Networking 2016: The Year In Review

A look back at a year filled with hot startups, Facebook networking innovations, and SD-WAN.

Marcia Savage

December 13, 2016

10 Slides

The networking industry has been anything but dull for several years now and 2016 was no exception. Although the hype around software-defined networking has quieted, the industry continued to evolve at a rapid clip with the arrival of new technologies, companies and approaches to networking.

There was seemingly no end to innovation, as this year saw a flurry of startups launch into the networking market with products that promise to revolutionize the industry. Boasting leadership with impressive track records, including pioneering work in software-defined networking, several of these new companies tout solutions for simplifying the job of designing and managing networks.

Also this year, Facebook ramped up its homegrown approach to networking with a routing platform, a network troubleshooting system, and its second-generation modular switch platform. Facebook also kept sharing its networking designs so others can use them – its 100-gigabit Wedge switch was accepted by the Open Compute Project. While the impact of the internet giant's networking accomplishments on enterprise networking remains to be seen, there's no doubt that Facebook's trailblazing is rattling the traditional networking industry.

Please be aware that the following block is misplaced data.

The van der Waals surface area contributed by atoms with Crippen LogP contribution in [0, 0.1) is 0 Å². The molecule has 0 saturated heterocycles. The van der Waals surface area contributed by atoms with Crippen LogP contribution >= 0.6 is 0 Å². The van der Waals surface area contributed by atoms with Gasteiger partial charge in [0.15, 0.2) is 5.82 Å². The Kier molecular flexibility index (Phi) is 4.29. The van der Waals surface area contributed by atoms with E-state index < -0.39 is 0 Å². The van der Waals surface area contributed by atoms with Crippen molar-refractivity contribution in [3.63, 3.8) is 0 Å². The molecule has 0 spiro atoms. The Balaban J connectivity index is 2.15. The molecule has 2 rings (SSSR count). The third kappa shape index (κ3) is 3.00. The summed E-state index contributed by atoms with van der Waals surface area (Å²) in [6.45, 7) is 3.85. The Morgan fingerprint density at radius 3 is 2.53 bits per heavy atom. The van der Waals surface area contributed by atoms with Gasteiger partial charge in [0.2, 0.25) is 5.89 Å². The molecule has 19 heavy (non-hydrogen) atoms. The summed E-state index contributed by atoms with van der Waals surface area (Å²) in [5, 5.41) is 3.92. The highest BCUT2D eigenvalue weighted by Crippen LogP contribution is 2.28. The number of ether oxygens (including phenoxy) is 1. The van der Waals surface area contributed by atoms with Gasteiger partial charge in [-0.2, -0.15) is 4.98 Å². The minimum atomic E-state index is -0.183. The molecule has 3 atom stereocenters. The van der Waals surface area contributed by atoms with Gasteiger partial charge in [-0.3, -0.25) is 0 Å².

While buzz around general SDN has quieted to more of a low hum perhaps tinged with some disillusionment, software-defined WAN grabbed the spotlight as industry pundits talked up its potential to streamline the tricky business of enterprise WANs. IDC believes the SD-WAN market will reach $6 billion in 2020 as enterprises look to streamline their WAN infrastructure as they transition to more cloud-based applications.

Meanwhile, Cisco and Arista continued their legal battle, compromised IoT devices went on the attack, and the WLAN market continued to consolidate. Continue on to review some of the memorable developments in networking this year.

(Image: Toria/Shutterstock)

About the Author(s)

Marcia Savage

Executive Editor, Network Computing

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